Florida Lawmakers Reduce Retainage for State and Publicly Funded Projects

There’s good news for contractors working on state and public projects. Florida lawmakers recently passed a law limiting the amount of retainage that can be withheld on most construction projects.

CS/HB 101 will cap most retainage at 5% for the duration of the entire project and is expected to be signed into law on Oct. 1, 2020. Read on to find out more about this new legislation.

The Financial Concerns of Retainage

Retainage can put a financial strain on construction firms, particularly due to the way that the previous law regulated withholding payments. Currently, the state can retain up to 10% of a state or local construction contract during its various stages. (The actual percentage depends on the total value of the contract or the county and municipality’s population.) This retainage can be held until 50% of the project is complete.

The goal of retainage is to ensure that contractors will complete the work on time. In reality, however, it can stress already tight budgets. As we’re all aware, construction frequently involves delays (often before half the project is completed). Under the existing law, contractor payments could be unreasonably held up through no fault of the general contractor—forcing them to wait longer to claim their retainage.

CS/HB 101 is a breath of fresh air for many contractors. Under the new law, contractors will no longer have to wait until half the project is completed before they can recoup some of the retainage. Instead, the rate is set to 5% across the board.

Specifics: How the Old and New Laws Compare

Under the old law, the retainage rates and terms were tiered:

  • For state and local contracts for $200,000 or less, the state could retain up to 10% of the contractor’s payment.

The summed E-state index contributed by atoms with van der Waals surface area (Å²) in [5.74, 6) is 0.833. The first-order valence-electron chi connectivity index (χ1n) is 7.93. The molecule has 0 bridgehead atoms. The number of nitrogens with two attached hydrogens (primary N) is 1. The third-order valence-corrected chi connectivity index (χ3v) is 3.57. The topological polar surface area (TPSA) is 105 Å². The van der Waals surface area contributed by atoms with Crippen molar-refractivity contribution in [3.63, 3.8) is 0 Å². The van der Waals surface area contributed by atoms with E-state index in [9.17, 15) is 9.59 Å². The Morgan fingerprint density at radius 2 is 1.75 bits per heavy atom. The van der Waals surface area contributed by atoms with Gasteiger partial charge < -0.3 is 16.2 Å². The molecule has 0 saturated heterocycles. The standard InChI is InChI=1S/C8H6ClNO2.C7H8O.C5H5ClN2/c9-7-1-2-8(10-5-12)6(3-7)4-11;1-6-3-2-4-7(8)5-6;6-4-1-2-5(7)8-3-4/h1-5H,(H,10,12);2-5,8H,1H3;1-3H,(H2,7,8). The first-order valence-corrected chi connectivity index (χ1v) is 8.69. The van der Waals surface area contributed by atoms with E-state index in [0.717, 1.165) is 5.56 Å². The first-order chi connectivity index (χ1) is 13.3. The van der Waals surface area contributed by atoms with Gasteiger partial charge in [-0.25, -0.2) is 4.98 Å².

• For those over $200,000, the state could retain up to 10% before half of the project is complete and 5% thereafter.
  • For projects in a municipality with a population under 25,000 (or a county with a population under 100,000), the government could withhold up to 10% of the entire payment.

Under the new law, all retainage for state and local projects (regardless of stage of completion, population or contract value) is capped at 5%. However, contractors can no longer request the government release part of the retainage after half the project is completed. They also can’t withhold more than 5% of each payment to subcontractors after half the project is finished (as was previously accepted).

There are two exceptions. First, the new law does not apply to “FDOT construction projects authorized by ch. 337, F.S., or any contract for construction services entered into, pending approval, or advertised by a government entity, on or before October 1, 2020.”

The state is also not obligated “to pay or release any amounts that are the subject of a good faith dispute, the subject of a claim brought pursuant to s. 255.05, or otherwise the subject of a claim or demand by the public entity or contractor.”

Financial Impact

The cap on retainage will ensure contractors receive more money in their progress payments. This in turn could result in more competitive bids for public works projects. There is no projected fiscal impact on the state. Retainage is still in place, and any project over $200,000 requires a performance bond. This protects against unreasonable delays and defaults. In short… everybody wins.

With these changes, contractors and subcontractors may find themselves more willing—and financially able—to bid on public works projects. It also helps to work with a construction CPA firm to better understand the new retainage rates and what they mean for your company.

All content provided in this article is for informational purposes only. Matters discussed in this article are subject to change. For up-to-date information on this subject please contact a James Moore professional. James Moore will not be held responsible for any claim, loss, damage or inconvenience caused as a result of any information within these pages or any information accessed through this site.